Yukari Ichijo was the creator of many works with a mature, elegant look and more serious content than what was typically featured in the young girls’ magazine Ribon. In Designer (1974), she took the standard “mother-daughter” theme in shōjo manga (often depicting the love between the protagonist and her mother despite their physical separation) and framed it as a drama of love and hate between a mother and daughter in their struggle over pride. She became one of the flagship artists behind Ribon as she continued to create other works in a similar vein, such as Teatime (1976) and Suna no Shiro [The Sandcastle] (1977–81). During the same period, Ribon’s popularity was also supported by “otome-chikku” (“girly”) manga and supplements that depicted ideal love stories with a cute look, such as those by A-ko Mutsu , Hideko Tachikake, and Yumiko Tabuchi. Readers could enjoy both “cool” works by Yukari Ichijo and cute otome-chikku in a single magazine.

Yasuko Aoike,"Sons of Eve" Vol. 1 (Akita Shoten, 1976)Original Source: © Yasuko Aoike (Akitashoten) 1976

Yasuko Aoike’s drastic transition into slapstick comedy

Yasuko Aoike, Eve no Musuko-tachi Vol. 1 (Akita Shoten, 30 July 1976)
Yasuko Aoike debuted in the 1964 New Year’s extended issue of Ribon (published by Shueisha at the end of 1963), then soon switched over to Kodansha. Like Machiko Satonaka, she published her works in Kodansha’s shōjo manga magazines and was known as an artist of “high school girl manga.” Eve no Musuko-tachi [Sons of Eve], published in 1976 in Akita Shoten’s Monthly Princess (first issued in 1974), was a slapstick comedy about three contemporary, handsome young men who are transported to a world where great figures from history and literature are divided by gender and set against each other. Like a mutation, this strange manga became her breakthrough work. In the same year, she also started Eroica Yori Ai wo Komete (From Eroica with Love), one of Yasuko Aoike’s most well-known series published by Akita Shoten that continues to this day.

Yumiko Oshima, "Joka e….."(Shogakukan, 1975)Original Source: -

Yumiko Oshima and the “free space” of “Shōjo Comic”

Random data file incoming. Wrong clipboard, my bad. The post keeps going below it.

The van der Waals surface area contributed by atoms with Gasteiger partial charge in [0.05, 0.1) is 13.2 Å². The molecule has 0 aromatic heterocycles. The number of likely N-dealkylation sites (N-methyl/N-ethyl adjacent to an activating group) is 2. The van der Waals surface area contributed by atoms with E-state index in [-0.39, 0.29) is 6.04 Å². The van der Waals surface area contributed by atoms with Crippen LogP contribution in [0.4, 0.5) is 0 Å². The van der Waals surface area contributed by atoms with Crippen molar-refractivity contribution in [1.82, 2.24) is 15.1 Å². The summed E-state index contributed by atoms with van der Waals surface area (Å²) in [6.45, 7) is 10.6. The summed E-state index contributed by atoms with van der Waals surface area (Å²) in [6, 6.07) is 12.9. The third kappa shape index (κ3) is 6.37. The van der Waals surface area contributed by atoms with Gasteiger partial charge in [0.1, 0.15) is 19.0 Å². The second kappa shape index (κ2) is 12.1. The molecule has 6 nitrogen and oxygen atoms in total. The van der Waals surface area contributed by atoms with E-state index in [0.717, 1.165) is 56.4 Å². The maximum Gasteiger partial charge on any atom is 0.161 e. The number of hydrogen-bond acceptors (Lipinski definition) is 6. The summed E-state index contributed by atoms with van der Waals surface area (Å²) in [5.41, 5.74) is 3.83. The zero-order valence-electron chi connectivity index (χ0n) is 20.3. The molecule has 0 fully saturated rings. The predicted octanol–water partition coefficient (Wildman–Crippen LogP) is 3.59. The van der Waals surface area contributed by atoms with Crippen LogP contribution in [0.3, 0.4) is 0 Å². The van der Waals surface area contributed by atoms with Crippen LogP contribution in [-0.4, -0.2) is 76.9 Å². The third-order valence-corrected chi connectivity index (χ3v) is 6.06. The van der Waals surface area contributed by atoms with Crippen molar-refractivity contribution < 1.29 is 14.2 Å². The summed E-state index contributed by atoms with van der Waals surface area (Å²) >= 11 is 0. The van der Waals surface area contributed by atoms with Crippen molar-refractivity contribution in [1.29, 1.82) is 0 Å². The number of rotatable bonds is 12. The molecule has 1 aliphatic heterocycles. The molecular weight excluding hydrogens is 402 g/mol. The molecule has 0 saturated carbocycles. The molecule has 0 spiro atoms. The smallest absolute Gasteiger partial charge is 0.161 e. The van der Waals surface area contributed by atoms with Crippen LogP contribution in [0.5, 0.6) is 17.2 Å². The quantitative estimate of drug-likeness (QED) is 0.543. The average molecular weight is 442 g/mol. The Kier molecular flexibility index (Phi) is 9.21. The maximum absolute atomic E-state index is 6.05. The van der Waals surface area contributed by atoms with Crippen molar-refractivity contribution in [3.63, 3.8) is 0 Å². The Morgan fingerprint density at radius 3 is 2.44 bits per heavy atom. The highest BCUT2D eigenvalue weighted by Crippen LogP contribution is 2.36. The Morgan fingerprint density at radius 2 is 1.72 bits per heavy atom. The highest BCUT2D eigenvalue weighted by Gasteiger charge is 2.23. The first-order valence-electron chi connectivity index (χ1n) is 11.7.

Yumiko Oshima, Joka e….. (Shogakukan, 1 September 1975)
In the first half of the 1970s, Shōjo Comic (Shogakukan) was a “free space” where artists could contribute works that they could not depict in other magazines. Originally, Yumiko Oshima was established as an artist of “emotionally moving works” in the magazine Margaret (Shueisha). Her contributions to Shōjo Comic increased up until 1972, and with each work she further polished her flair with words and delicate illustrative style as she developed into a truly one-of-a-kind manga artist. In 1973, early for an artist of her generation, she was awarded with the Japan Cartoonists’ Association Award for Excellence, a prize given to manga artists by other manga artists. Joka e….. [To Joka] (1973) was one of her works from around this time, when readers watched with bated breath as her style continued to evolve. She further surprised fans in 1978 with the publication of one of her best series, Wata no Kuni Hoshi (The Star of Cottonland). 

Keiko Takemiya, Kaze to Ki no Uta Vol. 1 (Shogakukan,1977)Original Source: © Keiko Takemiya

“Kaze to Ki no Uta”, a monumental work in the “shōnen-ai”

Keiko Takemiya, Kaze to Ki no Uta Vol. 1 (Shogakukan, 20 May 1977)
  At the core of the 1970s “revolution” in shōjo manga was the emergence of a new genre called “shōnen-ai.” This major genre revolves around fantasies of homosexual romance between men and is the origin of the BL (Boys’ Love) genre today. Shōjo manga artists born around the year Showa 24 (1949) who tried out new things in manga at the time are sometimes collectively referred to as the “Year 24 Group.” Keiko Takemiya and Moto Hagio, core members of this group, as well as many other artists considered to be members of this group, ventured into creating works of shōnen-ai and its variations. The Poe Clan (1972–) and The Heart of Thomas (1974) by Moto Hagio are well-known examples of shōnen-ai, but Keiko Takemiya’s Kaze to Ki no Uta [The Poem of Wind and Trees] (1976–84), which includes depictions of sexual love, serves as a definitive model for the genre. Despite the fact that the series reached near-completion early on, it took seven years for it to reach publication due to its sensational content.    

Toshie Kihara, "Mari and Shingo" (Hakusensha ,1979)Original Source: ©︎ Toshie Kihara

Toshie Kihara: Deep education and “girls’ tastes”

Toshie Kihara, Mari to Shingo Vol. 1 (Hakusensha, 20 August 1979)
Toshie Kihara made her debut from the Betsuma Manga School and was active in Margaret (Shueisha) until the mid-1970s. She contributed to LaLa (Hakusensha) from its inaugural issue in 1976 and supported the magazine through its early phase with the Mari to Shingo [Mari and Shingo] (1977–84) series, one of her most well-known works. In between work on this series, she created the one-off manga Ōeyama Kaden [The Legend of Mt. Ōe] (1978) published in Shōjo Comic (Shogakukan), which led into Yume no Ishibumi [The Stone Tablet of Dreams] (1984–97), another well-known series by Kihara. Kihara’s works are supported by her unyielding affirmation of “girls’ tastes,” such as flowers, stars, and tears, as well as the poetic language and composition of her scenes and pages, born out of a deep education in Eastern and Western classical literature and history.

Credits: Story

Text: Tomoko Yamada(Yoshihiro Yonezawa Memorial Library of Manga and Subcultures)
Edit: Natsuko Fukushima+Yuka Miyazaki(BIJUTSU SHUPPAN-SHA CO., LTD.)
Supervisor: Hirohito Miyamoto(Meiji University)
Written in 2020 (Last date of submission: 2020/8/10)

Credits: All media
The story featured may in some cases have been created by an independent third party and may not always represent the views of the institutions, listed below, who have supplied the content.